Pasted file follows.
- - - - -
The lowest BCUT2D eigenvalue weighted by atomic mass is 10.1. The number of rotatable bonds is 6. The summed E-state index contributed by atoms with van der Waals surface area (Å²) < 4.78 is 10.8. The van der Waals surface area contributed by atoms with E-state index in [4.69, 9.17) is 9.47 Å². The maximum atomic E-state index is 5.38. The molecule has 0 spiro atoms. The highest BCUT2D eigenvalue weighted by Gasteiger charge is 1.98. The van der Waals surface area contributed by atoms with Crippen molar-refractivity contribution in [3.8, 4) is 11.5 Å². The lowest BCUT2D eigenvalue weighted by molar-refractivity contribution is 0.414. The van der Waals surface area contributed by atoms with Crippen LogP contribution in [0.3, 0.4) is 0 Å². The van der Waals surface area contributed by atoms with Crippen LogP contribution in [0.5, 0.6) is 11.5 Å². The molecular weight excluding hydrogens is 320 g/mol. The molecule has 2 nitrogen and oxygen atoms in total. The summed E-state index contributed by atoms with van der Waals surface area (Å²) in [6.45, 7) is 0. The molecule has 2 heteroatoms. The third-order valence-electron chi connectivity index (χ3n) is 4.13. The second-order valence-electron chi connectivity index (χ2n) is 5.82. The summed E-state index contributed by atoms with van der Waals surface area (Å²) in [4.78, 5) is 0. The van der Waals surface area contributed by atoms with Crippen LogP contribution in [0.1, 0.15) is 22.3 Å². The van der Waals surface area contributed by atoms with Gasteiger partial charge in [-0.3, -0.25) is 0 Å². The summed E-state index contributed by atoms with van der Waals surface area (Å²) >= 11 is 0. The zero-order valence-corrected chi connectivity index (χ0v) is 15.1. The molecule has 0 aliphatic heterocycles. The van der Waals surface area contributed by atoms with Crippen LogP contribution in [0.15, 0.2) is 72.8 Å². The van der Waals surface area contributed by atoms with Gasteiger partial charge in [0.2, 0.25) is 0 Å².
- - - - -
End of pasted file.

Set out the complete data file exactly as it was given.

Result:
The lowest BCUT2D eigenvalue weighted by atomic mass is 10.1. The number of rotatable bonds is 6. The summed E-state index contributed by atoms with van der Waals surface area (Å²) < 4.78 is 10.8. The van der Waals surface area contributed by atoms with E-state index in [4.69, 9.17) is 9.47 Å². The maximum atomic E-state index is 5.38. The molecule has 0 spiro atoms. The highest BCUT2D eigenvalue weighted by Gasteiger charge is 1.98. The van der Waals surface area contributed by atoms with Crippen molar-refractivity contribution in [3.8, 4) is 11.5 Å². The lowest BCUT2D eigenvalue weighted by molar-refractivity contribution is 0.414. The van der Waals surface area contributed by atoms with Crippen LogP contribution in [0.3, 0.4) is 0 Å². The van der Waals surface area contributed by atoms with Crippen LogP contribution in [0.5, 0.6) is 11.5 Å². The molecular weight excluding hydrogens is 320 g/mol. The molecule has 2 nitrogen and oxygen atoms in total. The summed E-state index contributed by atoms with van der Waals surface area (Å²) in [6.45, 7) is 0. The molecule has 2 heteroatoms. The third-order valence-electron chi connectivity index (χ3n) is 4.13. The second-order valence-electron chi connectivity index (χ2n) is 5.82. The summed E-state index contributed by atoms with van der Waals surface area (Å²) in [4.78, 5) is 0. The van der Waals surface area contributed by atoms with Crippen LogP contribution in [0.1, 0.15) is 22.3 Å². The van der Waals surface area contributed by atoms with Gasteiger partial charge in [-0.3, -0.25) is 0 Å². The summed E-state index contributed by atoms with van der Waals surface area (Å²) >= 11 is 0. The zero-order valence-corrected chi connectivity index (χ0v) is 15.1. The molecule has 0 aliphatic heterocycles. The van der Waals surface area contributed by atoms with Crippen LogP contribution in [0.15, 0.2) is 72.8 Å². The van der Waals surface area contributed by atoms with Gasteiger partial charge in [0.2, 0.25) is 0 Å².